Post by Ismail AbdulAzeez on Sept 17, 2018 20:18:36 GMT 1
Sorghum (Sorghum bicolor) contains a range of rich mineral nutrients such as iron, magnesium, thiamin, phosphorous, potassium, copper, niacin, riboflavin as well as calcium.
Sorghum is a grass of east african origin, which is grown in the Northern part of Nigeria. Sorghum is the 4th important cereal after wheat, rice and maize and is used as a maize substitute for livestock feeds because of their similar nutritional values.
It is also used for distilled beverages, condiments, ethanol and alcoholic beverages, it is of a lower feed quality than corn (maize).
Some of the major producing states in Nigeria include Adamawa, Bauchi, Borno, Yobe, Jigawa, Gombe, Plateau, Sokoto, Kebbi, Katsina, Nasarawa, Niger and Zamfara.
The long growing season, usually 90–120 days, causes yields to be severely decreased if plants are not in the ground early enough. Sorghum requires an average temperature of at least 25 °C to produce maximum grain yields in a given year.
Insect and diseases are not prevalent in sorghum crops. Birds, however, are a major source of yield loss. Hybrids with higher tannin content and growing the crop in large field blocks are solutions used to combat the birds.
For human consumption, the gluten-free grain is usually ground into a meal that is made into porridge, flatbreads, and cakes. It is fermented, grinded and processes in drinks such as Kunu, popular in Nigeria. In some countries, it is cooked with rice.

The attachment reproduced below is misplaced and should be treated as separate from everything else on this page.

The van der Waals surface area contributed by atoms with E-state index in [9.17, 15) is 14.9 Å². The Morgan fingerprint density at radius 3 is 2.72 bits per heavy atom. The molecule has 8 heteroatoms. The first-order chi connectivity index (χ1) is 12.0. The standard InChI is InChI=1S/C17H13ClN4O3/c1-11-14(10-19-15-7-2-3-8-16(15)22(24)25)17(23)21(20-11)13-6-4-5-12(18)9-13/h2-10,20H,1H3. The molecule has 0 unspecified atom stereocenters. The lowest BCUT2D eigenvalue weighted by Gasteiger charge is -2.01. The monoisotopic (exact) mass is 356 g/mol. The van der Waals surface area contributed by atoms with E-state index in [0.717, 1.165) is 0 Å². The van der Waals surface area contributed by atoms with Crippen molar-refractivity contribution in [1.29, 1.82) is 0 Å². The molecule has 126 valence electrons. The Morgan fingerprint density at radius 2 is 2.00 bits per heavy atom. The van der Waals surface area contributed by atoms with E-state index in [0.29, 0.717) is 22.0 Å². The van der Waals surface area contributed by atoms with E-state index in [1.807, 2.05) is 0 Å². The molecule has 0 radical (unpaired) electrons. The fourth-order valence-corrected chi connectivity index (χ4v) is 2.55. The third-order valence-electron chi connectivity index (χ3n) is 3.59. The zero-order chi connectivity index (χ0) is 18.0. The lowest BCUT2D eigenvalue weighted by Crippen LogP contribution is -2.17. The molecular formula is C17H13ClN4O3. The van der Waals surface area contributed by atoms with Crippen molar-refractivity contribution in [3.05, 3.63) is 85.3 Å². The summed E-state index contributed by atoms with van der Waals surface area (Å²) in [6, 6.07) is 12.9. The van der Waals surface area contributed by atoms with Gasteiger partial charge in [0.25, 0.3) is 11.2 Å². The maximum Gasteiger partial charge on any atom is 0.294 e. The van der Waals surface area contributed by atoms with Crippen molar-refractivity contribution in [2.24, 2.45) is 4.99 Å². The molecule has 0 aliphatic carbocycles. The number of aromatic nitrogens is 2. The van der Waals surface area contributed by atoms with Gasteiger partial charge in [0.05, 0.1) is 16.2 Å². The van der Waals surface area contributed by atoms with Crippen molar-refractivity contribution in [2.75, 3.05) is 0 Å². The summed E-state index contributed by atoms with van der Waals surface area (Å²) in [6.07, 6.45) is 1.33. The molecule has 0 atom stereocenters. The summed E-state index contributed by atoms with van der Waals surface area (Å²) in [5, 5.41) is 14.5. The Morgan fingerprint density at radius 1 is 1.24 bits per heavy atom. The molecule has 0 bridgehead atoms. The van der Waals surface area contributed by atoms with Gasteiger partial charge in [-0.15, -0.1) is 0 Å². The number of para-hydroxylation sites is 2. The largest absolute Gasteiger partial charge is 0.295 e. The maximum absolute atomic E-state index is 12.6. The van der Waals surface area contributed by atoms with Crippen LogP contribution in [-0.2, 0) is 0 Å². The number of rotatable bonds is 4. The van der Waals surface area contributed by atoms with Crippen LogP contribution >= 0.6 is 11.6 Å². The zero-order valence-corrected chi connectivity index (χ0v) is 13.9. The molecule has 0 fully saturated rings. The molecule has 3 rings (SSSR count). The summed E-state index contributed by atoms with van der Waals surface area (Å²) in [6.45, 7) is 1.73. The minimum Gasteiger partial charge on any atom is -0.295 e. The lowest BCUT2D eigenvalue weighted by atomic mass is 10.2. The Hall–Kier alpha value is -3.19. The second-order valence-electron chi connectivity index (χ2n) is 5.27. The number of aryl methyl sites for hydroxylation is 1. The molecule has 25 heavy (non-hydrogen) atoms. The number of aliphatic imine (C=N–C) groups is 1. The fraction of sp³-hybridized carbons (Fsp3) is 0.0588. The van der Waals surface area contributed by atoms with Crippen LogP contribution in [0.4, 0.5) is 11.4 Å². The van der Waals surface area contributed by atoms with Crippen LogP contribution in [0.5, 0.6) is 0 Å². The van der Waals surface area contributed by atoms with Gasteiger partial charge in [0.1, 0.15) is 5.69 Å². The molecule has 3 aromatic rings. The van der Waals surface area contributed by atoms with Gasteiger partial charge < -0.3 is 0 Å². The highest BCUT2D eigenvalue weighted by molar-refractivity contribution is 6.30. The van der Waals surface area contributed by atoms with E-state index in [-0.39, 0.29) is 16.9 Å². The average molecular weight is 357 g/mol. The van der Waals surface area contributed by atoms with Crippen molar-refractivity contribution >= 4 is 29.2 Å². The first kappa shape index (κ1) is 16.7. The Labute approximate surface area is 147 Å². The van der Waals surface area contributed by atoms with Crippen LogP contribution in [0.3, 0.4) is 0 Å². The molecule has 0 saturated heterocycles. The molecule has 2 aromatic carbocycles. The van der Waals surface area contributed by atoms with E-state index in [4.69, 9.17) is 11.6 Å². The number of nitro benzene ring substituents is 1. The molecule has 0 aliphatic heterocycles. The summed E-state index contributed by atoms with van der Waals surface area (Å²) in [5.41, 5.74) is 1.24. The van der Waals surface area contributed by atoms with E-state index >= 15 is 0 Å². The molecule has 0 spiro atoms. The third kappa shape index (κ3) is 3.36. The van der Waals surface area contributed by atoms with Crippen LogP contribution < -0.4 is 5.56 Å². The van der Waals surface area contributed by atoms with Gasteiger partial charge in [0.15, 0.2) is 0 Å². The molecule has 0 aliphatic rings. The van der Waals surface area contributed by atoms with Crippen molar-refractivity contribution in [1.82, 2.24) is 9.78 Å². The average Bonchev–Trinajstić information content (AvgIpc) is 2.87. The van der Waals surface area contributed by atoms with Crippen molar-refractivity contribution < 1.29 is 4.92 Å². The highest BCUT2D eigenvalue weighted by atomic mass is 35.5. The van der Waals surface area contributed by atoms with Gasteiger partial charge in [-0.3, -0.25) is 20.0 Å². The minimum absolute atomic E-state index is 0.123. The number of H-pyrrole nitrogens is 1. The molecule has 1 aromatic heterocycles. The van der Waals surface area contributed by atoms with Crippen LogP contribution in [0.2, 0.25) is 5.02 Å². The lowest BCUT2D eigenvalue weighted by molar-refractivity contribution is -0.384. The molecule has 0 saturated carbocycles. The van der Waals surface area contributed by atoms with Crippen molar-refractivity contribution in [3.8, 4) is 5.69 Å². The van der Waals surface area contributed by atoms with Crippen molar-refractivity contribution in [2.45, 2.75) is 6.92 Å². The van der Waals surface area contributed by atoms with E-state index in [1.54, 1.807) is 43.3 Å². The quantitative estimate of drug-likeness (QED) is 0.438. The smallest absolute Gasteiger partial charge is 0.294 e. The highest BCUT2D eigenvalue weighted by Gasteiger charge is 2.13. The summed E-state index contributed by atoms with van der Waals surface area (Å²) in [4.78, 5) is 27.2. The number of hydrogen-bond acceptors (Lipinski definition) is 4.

The characteristic strong flavour can be reduced by processing. The grain is also used in making edible oil, starch, dextrose (a sugar), paste, and alcoholic beverages. The stalks are used as fodder and building materials. Sweet sorghums, or sorgos, are grown mainly in the United States and southern Africa for forage and for syrup manufacture and are sometimes used in the production of ethyl alcohol for biofuel.
The plant has numerous varieties, including grain sorghums, used for food. Grass sorghums, grown for hay and fodder; and broomcorn, used in making brooms and brushes.
Sorghum starch does not contain gluten. This makes it a possible grain for those who are gluten sensitive.
The digestibility of the sorghum starch is relatively poor in its unprocessed form, varying between 33 and 48%. Certain sorghum varieties contain tannins. The presence of tannins is claimed to contribute to the poor digestibility of sorghum starch.
Sorghum is a good source of B-complex vitamins. Some varieties of sorghum contain B-carotene which can be converted to vitamin A by the human body. Some fat-soluble vitamins, namely D, E and K, have also been found in sorghum grain in detectable, but minimal quantities.
The local demand of sorghum is more than the current local supply due to the increasing demand from local industries in Nigeria. The international market is also experiencing increasing demands.
This presents a sellers market and an opportunity for interested investors to supply sorghum to industries in Nigeria and other countries.
Uses of sorghum:
• Used in the production of alcoholic beverage.
• Sorghum can serve as a snack, in the sense that it pops in a similar way to popcorn.
• It is used for making traditional corn broom.
• For making bread.
• It is used for food and animal fodder.
• For making ethanol fuels (biofuels).
• Serves as food
Health benefits of Sorghum:
• It improves digestion
• Sorghum controls diabetes due to its help in the regulation of the body’s insulin and glucose level.
• Its content of calcium as well as magnesium can help to improve and develop the bone, and also prevents certain bone condition like arthritis.
• Increases the energy levels because of the presence of Niacin.
• It is rich in antioxidants.